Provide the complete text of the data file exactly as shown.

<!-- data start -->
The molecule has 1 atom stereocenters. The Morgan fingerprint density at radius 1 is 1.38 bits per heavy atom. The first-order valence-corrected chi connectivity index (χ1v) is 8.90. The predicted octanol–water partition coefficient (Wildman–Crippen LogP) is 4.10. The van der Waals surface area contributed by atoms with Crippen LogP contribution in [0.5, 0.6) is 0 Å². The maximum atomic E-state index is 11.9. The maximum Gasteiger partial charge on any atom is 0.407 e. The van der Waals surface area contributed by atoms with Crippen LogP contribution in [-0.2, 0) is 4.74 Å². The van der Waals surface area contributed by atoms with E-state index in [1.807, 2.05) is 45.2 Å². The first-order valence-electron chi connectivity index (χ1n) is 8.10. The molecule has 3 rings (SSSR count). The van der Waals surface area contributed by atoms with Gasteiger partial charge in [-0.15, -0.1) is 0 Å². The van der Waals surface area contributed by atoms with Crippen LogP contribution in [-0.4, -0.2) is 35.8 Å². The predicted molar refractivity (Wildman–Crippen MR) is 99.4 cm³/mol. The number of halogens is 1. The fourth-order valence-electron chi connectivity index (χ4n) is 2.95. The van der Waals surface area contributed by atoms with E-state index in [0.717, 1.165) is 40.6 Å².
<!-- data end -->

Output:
The molecule has 1 atom stereocenters. The Morgan fingerprint density at radius 1 is 1.38 bits per heavy atom. The first-order valence-corrected chi connectivity index (χ1v) is 8.90. The predicted octanol–water partition coefficient (Wildman–Crippen LogP) is 4.10. The van der Waals surface area contributed by atoms with Crippen LogP contribution in [0.5, 0.6) is 0 Å². The maximum atomic E-state index is 11.9. The maximum Gasteiger partial charge on any atom is 0.407 e. The van der Waals surface area contributed by atoms with Crippen LogP contribution in [-0.2, 0) is 4.74 Å². The van der Waals surface area contributed by atoms with E-state index in [1.807, 2.05) is 45.2 Å². The first-order valence-electron chi connectivity index (χ1n) is 8.10. The molecule has 3 rings (SSSR count). The van der Waals surface area contributed by atoms with Gasteiger partial charge in [-0.15, -0.1) is 0 Å². The van der Waals surface area contributed by atoms with Crippen LogP contribution in [-0.4, -0.2) is 35.8 Å². The predicted molar refractivity (Wildman–Crippen MR) is 99.4 cm³/mol. The number of halogens is 1. The fourth-order valence-electron chi connectivity index (χ4n) is 2.95. The van der Waals surface area contributed by atoms with E-state index in [0.717, 1.165) is 40.6 Å².